Only commercial driver applicants who need a school bus permit are required by the IL Secretary of State to enroll in classroom CDL education.

All other applicants have the option of enrolling, but should still consider taking an in-class CDL course. Doing so will improve your chances of passing the SOS's CDL written test(s) on your first attempt.

While looking at possible commercial driver classroom courses, ask yourself the following:

  • Does the course's tuition sound reasonable for your budget?
  • Is the length of the class suitable for your schedule?
  • Will the curriculum teach all of the material that you'll be responsible for on your Illinois CDL written test(s)?

In-Class CDL Course Curriculum

To determine the legitimacy of a CDL course, first see that the curriculum covers all of the topics that you'll be responsible for on the written general knowledge exam, including:

  • Proper vehicle inspection.
  • Performance of basic driving skills.
  • Shifting gears with manual and automatic transmissions.
  • Creating a safe field of vision.
  • Steps to calculating your stopping distance.
  • Controlling your speed in difficult road conditions.
  • Maintaining an adequate amount of space:
    • Ahead, to the sides, and behind your vehicle while surrounded by other cars.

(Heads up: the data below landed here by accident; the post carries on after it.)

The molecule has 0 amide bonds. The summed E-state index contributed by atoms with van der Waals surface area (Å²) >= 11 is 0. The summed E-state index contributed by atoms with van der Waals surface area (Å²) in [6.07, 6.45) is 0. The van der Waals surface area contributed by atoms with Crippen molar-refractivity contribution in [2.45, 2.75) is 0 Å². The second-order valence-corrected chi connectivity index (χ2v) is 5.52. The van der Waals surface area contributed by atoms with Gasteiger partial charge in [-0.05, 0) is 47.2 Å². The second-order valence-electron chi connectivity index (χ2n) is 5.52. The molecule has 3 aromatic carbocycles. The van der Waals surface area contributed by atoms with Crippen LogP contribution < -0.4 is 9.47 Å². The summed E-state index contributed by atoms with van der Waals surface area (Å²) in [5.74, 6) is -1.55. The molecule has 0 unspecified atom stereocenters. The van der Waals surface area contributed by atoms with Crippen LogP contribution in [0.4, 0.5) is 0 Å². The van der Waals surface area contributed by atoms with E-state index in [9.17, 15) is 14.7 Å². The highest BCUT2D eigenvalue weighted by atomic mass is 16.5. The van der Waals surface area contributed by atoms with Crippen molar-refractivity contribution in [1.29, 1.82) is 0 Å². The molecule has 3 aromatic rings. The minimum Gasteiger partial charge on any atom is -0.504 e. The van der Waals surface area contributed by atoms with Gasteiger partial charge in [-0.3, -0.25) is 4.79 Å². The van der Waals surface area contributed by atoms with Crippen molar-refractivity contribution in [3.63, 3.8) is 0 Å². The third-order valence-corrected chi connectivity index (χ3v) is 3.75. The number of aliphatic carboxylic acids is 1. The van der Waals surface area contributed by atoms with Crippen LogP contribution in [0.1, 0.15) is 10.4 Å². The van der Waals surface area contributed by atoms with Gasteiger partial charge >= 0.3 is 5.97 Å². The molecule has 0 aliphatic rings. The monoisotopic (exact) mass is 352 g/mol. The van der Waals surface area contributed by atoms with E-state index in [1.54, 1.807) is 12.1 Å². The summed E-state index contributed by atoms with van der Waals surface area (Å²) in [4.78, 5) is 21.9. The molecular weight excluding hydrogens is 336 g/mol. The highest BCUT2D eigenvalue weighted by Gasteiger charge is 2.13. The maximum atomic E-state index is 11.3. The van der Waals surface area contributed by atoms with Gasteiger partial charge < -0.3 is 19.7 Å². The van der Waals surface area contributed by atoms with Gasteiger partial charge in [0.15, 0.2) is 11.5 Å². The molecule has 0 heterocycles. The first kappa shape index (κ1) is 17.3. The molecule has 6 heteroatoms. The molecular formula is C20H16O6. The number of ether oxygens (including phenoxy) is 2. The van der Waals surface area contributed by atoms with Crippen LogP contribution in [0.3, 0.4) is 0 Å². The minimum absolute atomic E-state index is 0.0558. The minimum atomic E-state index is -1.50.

• Above your vehicle while passing under bridges.
    • Below your vehicle on uneven road surfaces.
    • While turning.
  • Dealing with road hazards.
  • The perils of distracted and impaired driving.
  • Night driving.
  • Adapting to inclement weather conditions like:
    • Fog.
    • Snow
    • Rain.
    • Very high temperatures.
  • Legal procedure at railroad crossings.
  • What to do in emergencies.

Additional IL Written CDL Tests

Don't forget that you could have to take multiple written CDL examinations depending on the classification and endorsement(s) attached to your prospective commercial driver's license.

Additional CDL written test topics you might have to study include:

  • Using air brakes.
  • Transporting passengers.
  • Pulling a tank filled with liquid or gas.
  • Safe operation of a school bus.
  • Working with hazardous materials.
  • Pulling a double or triple trailer.
  • Driving a charter bus.

When you've passed all of the commercial driver written tests, the Illinois SOS will give you a commercial learner's permit (CLP). The permit is valid for 180 days, a great opportunity to use that time for enrollment in a behind-the-wheel CDL program.

CDL Road Test Prep in Illinois

The IL Secretary of State does not require commercial driver applicants to enroll in behind-the-wheel CDL training.

Keep in mind that CDL behind-the-wheel programs are specifically structured to help you pass the SOS's CDL road exam.

The primary questions to ask when deciding on a behind-the-wheel program include:

  • Does the course's tuition and length fit into your budget and schedule?
  • Are the lessons taught by instructors who hold valid commercial driver's licenses?
  • Will you be able to practice in the same type of vehicle that you'll be driving for your CDL road test?
  • Does the curriculum cover all of the skills you'll need to master for your particular commercial driver road exam?